He was fired from Saint Barnabas in 1992 and subsequently took a job at Warren Hospital’s Coronary Care Unit. That same year, his second daughter was born, but the continued abuse at home eventually led to his wife leaving him. She filed a domestic violence complaint against him and asked for a restraining order, but according to Crime and Investigation, a judge said Cullen was only guilty of “odd behavior, not threatening violence.”
In the wake of their divorce, Cullen attempted suicide twice and ramped up his criminal activities, claiming at least two more victims and even breaking into a woman’s home.
Unfortunately, his penchant for violence only increased in the years to come.
Charles Cullen’s Arrest And Trial
Over the next decade, Cullen jumped from hospital to hospital, killing patients wherever he went. In September 2002, he started working at Somerset Medical Center, where he went on a year-long killing spree that left at least 13 patients dead.
One of these victims was 21-year-old Michael Strenko, who had been admitted for a spleen surgery that he should have easily recovered from. Instead, Cullen brought his short life to an end by injecting him with a high dose of norepinephrine.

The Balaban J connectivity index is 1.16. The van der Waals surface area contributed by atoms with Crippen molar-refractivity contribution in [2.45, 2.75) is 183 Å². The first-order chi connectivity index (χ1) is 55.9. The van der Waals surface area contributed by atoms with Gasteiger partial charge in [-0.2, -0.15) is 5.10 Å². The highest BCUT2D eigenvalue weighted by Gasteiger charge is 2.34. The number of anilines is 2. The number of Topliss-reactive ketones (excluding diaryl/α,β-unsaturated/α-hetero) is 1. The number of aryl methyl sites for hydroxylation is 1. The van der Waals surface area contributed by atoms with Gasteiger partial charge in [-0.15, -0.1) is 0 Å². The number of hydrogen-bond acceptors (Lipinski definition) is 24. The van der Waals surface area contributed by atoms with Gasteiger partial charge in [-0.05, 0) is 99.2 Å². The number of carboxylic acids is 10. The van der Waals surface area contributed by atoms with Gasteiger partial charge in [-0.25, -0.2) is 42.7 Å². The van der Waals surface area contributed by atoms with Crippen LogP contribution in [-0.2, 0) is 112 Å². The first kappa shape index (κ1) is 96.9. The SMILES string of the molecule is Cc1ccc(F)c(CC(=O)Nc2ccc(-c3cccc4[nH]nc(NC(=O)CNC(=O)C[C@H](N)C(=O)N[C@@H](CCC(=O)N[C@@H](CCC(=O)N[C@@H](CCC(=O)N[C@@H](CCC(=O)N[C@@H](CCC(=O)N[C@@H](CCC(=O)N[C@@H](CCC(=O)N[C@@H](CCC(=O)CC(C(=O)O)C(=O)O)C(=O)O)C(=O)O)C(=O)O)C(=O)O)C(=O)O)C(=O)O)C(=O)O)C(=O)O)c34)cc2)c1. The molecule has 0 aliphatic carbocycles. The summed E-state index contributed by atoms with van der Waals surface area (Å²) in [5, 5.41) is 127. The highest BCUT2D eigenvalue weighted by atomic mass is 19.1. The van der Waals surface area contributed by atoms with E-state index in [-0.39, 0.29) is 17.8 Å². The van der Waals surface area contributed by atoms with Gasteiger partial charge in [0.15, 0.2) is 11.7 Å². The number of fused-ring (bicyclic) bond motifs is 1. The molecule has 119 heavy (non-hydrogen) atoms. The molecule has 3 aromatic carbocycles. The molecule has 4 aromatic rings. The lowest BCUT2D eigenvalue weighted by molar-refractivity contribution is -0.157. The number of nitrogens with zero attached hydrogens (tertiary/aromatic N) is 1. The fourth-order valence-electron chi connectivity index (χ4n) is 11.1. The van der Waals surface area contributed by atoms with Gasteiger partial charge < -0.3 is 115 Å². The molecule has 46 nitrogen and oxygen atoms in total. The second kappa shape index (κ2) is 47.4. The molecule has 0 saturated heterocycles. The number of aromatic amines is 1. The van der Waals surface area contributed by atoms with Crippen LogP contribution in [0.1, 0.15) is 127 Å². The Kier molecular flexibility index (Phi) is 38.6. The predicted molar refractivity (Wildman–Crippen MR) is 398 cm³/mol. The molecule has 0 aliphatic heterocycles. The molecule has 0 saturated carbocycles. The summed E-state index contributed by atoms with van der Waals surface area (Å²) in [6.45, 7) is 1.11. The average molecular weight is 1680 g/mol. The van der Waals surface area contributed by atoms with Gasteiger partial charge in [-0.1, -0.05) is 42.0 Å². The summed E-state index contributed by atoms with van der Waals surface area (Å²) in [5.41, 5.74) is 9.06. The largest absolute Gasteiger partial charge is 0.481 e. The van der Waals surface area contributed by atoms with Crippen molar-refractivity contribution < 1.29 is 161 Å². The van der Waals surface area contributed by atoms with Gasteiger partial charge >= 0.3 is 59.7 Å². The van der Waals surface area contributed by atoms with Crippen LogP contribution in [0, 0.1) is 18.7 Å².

After so many deaths in just one year, rumors and suspicion about Cullen finally drew enough attention that an official investigation began.
Cullen’s reckoning ultimately came in December 2003. According to Investigation Discovery, an investigation at the hospital revealed that Cullen was accessing medical records of patients who weren’t assigned to him and ordering odd combinations of drugs.
At his trial, he claimed that he’d wanted to end his victims’ suffering, despite the fact that many of his patients were on the road to recovery when they died. He estimated that he’d killed around 40 patients, and detectives were able to officially tie him to 29 murders — but the true number may be more than ten times that.
Charles Cullen was ultimately sentenced to 11 consecutive life terms without the possibility of parole. An actual motive for his crimes has never been established.
When he was confronted by his victims’ families at trial, Cullen sat stoically with his eyes closed as the daughter of one of his patients said, “He was supposedly some sort of angel of mercy, ending peoples’ suffering. Well, he should look around the courtroom.”